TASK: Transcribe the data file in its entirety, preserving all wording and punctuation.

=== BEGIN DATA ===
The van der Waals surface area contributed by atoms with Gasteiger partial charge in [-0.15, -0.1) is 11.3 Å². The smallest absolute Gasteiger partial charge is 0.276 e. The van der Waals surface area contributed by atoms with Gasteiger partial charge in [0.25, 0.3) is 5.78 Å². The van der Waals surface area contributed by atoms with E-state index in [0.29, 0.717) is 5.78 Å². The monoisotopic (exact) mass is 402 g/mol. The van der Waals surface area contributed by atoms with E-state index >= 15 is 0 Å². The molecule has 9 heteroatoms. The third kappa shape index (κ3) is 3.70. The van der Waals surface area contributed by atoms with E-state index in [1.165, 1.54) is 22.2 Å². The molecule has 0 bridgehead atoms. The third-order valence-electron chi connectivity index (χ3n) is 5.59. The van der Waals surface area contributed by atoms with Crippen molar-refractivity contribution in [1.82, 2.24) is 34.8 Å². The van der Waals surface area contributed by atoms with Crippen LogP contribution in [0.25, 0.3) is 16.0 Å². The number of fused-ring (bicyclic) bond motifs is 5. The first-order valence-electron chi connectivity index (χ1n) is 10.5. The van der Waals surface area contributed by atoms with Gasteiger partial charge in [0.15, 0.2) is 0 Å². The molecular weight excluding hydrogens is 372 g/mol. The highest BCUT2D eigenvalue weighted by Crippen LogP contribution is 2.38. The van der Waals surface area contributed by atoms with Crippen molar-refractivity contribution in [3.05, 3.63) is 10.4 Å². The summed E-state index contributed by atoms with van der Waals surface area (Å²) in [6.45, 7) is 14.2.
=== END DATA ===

The van der Waals surface area contributed by atoms with Gasteiger partial charge in [-0.15, -0.1) is 11.3 Å². The smallest absolute Gasteiger partial charge is 0.276 e. The van der Waals surface area contributed by atoms with Gasteiger partial charge in [0.25, 0.3) is 5.78 Å². The van der Waals surface area contributed by atoms with E-state index in [0.29, 0.717) is 5.78 Å². The monoisotopic (exact) mass is 402 g/mol. The van der Waals surface area contributed by atoms with E-state index >= 15 is 0 Å². The molecule has 9 heteroatoms. The third kappa shape index (κ3) is 3.70. The van der Waals surface area contributed by atoms with E-state index in [1.165, 1.54) is 22.2 Å². The molecule has 0 bridgehead atoms. The third-order valence-electron chi connectivity index (χ3n) is 5.59. The van der Waals surface area contributed by atoms with Crippen molar-refractivity contribution in [1.82, 2.24) is 34.8 Å². The van der Waals surface area contributed by atoms with Crippen LogP contribution in [0.25, 0.3) is 16.0 Å². The number of fused-ring (bicyclic) bond motifs is 5. The first-order valence-electron chi connectivity index (χ1n) is 10.5. The van der Waals surface area contributed by atoms with Gasteiger partial charge in [0.15, 0.2) is 0 Å². The molecular weight excluding hydrogens is 372 g/mol. The highest BCUT2D eigenvalue weighted by Crippen LogP contribution is 2.38. The van der Waals surface area contributed by atoms with Crippen molar-refractivity contribution in [3.05, 3.63) is 10.4 Å². The summed E-state index contributed by atoms with van der Waals surface area (Å²) in [6.45, 7) is 14.2.